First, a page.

Wednesday, July 19, 2017

Mass Open Musings, Part 2: No Country for Old Men (G/45, d/5)

A twist in English Opening preparation

Round 1, playing White:
When I arrived at the board, my young opponent Andrew, whose legs didn't reach the floor from the chair, was slumped over the board. Asleep? No. Tactically asleep? Hopefully.

Before we started, Andrew set me straight on having configured my clock incorrectly for increment instead of delay. Not as "equivalent" as I'd once thought. Onward...

After 5 Nf3

He's not going to blunder with 5...Bb7??, is he?

Yes, he is! After 6 Nxe5, I was up a clean, no strings attached, pawn.

After 22...Rc8

Here, 23 Ne2 (for instance) controlling d4 would have avoided trouble. Instead, after 23 Nd5 Bb2

24 Rc2?? I think at this point I had seen Black's next move coming (24...Rxc5, to be followed by 25 Rxc5 Bd4+ and 26...Bxc5), but I was too flustered, feeling time-pressured, to find 24 Ne7!, when White is still winning (+-). I may be giving myself too much credit, but I think that if the time control had been slower (maybe even just the 40/100, G/60 of the last three rounds), I would have seen the right move. By forking the two rooks, White ensures he will get back the exchange that he'd lose to Black's bishop after 24 Ne7 Bxc1. If, after 24 Ne7, 24...Nb7, then 25 b4 +-.

Assistant Regional Grandmaster Dwight Schrute from The Office, from whom I could apparently stand to learn a thing or three:
Whenever I’m about to do something, I think, 'Would an idiot do that?' And if they would, I do not do that thing.
After 27...Kxd6

Here, I played 28 bxc5+??, failing to notice that 28 Rd1! would have avoided losing a piece. I was, quite unreasonably, still psychologically rocked from not having foreseen the 24...Rxc5 and 25...Bd4+ moves earlier in the game.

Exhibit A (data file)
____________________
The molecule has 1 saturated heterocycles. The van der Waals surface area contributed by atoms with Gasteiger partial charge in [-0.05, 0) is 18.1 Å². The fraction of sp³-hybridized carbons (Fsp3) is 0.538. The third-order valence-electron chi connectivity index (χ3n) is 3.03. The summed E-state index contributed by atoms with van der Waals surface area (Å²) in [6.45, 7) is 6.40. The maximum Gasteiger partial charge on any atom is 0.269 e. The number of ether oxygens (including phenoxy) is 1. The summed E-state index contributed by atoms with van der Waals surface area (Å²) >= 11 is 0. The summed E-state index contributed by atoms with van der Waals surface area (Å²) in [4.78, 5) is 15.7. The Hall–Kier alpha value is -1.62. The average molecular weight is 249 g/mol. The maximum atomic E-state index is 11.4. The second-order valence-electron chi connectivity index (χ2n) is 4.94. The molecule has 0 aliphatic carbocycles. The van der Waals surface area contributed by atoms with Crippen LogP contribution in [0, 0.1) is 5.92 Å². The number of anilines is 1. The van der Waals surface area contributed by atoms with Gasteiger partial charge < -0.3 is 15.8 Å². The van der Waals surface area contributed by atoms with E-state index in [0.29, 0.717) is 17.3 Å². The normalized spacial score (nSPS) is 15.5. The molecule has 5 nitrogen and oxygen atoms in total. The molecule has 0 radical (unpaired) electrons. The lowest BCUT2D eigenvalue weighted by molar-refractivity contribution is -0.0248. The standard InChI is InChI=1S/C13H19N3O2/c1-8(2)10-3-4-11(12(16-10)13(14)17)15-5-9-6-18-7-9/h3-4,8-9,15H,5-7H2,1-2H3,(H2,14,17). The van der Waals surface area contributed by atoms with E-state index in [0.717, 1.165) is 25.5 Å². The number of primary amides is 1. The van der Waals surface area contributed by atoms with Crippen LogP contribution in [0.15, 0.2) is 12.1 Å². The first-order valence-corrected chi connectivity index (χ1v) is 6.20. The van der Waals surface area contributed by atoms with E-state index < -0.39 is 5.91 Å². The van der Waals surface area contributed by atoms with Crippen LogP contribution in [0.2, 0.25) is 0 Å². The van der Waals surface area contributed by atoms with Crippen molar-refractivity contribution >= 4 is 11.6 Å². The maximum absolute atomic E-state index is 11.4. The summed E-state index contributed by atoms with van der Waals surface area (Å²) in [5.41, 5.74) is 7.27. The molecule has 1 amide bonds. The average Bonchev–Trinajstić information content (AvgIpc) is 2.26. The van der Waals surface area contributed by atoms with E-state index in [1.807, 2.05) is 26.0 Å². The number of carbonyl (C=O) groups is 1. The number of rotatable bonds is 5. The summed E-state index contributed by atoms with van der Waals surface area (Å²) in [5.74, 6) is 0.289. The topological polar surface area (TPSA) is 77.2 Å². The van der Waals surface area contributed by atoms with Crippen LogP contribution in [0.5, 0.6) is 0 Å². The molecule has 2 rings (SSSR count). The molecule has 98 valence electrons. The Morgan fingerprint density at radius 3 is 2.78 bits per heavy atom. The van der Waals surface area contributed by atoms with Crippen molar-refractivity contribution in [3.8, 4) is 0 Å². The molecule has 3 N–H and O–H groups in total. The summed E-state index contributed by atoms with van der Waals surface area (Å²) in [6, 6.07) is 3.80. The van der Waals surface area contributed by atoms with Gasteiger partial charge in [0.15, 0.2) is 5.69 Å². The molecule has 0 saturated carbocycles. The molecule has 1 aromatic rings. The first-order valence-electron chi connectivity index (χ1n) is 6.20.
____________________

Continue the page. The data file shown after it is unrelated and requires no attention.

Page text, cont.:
Eventually, 0-1, with me playing the last moves quite quickly, illogically worried about losing on the clock after having already gotten a lost position on the board. Probably part of me just wanted the end to arrive more quickly.

This grizzled warrior found it cute that, after the game, Andrew innocently suggested to me that I needn't have hurried with my last moves, because I had plenty of time left. "Plenty of time left" is in the eye of the beholder....

Round 2, playing Black:

Of course, that doesn't mean I know it well.

Years ago, I bought a used, marked-up Cambridge Springs book online. I was not deterred by the markings which the seller had noted, although I didn't know their full extent until after I received it.

The book was expensive, and I stubbornly refused to pay full price. These are not my markings, but my approach is similar: I play through the variations, assessing, based on my own personal style, how I feel about them, then write in my preferences so that I can more easily find my known preferences later (often enough, long years later). Unfortunately, that is not a task that I'd gotten around to for this opening variation prior to this game (Hmm, still haven't gotten around to that...).

1 d5 d5 2 c4 e6 3 Nf3 Nf6 4 Nc3 c6 5 Bg5 Nbd7 6 e3 Qa5

My young opponent Amy seemed a bit surprised by 6...Qa5, suggesting a lack of familiarity with the position. After some thought she played 7 Bxf6.

Ken seemed a bit surprised by 7 Bxf6, suggesting a lack of familiarity with the position.

Let me tell you, G/45, d5, is *not* when you want to be chewing up precious minutes contemplating at length which of several broad strategies are appropriate for your position, but that's exactly what I found myself doing. I was rapidly smothered, and resigned without much ado.

Round 3, playing Black:

After 3 Bc4

I suspected, but couldn't remember, if 3...Nxe4 was valid. Bologan calls this Zukertort's Strike in Black Weapons in the Open Games.

After 5 Nxe4, Bologan (Did I earlier mistype that as Bologna, or did autocorrect do that?) gives a number of lines beginning with 5...d5. Naturally, I didn't remember them, and couldn't realistically expect to work them out myself in this time control, and I also didn't want to get blown out of the water by known opening tactics, so I played the timid 5...Be7, and aimed to make the best of things. My opponent Noah also played less than aggressively, then after a time scramble (no surprise there!), I won the ending. Noah is older than I, so I guess this win still fits under "No country for old men."

And so, thankfully, ended the faster time control half of the tournament. In my case, age did comparatively better vs youth in the second half. To be continued....

Mass Open Musings, Part 1: Journey to the West (西遊記, 哈哈)

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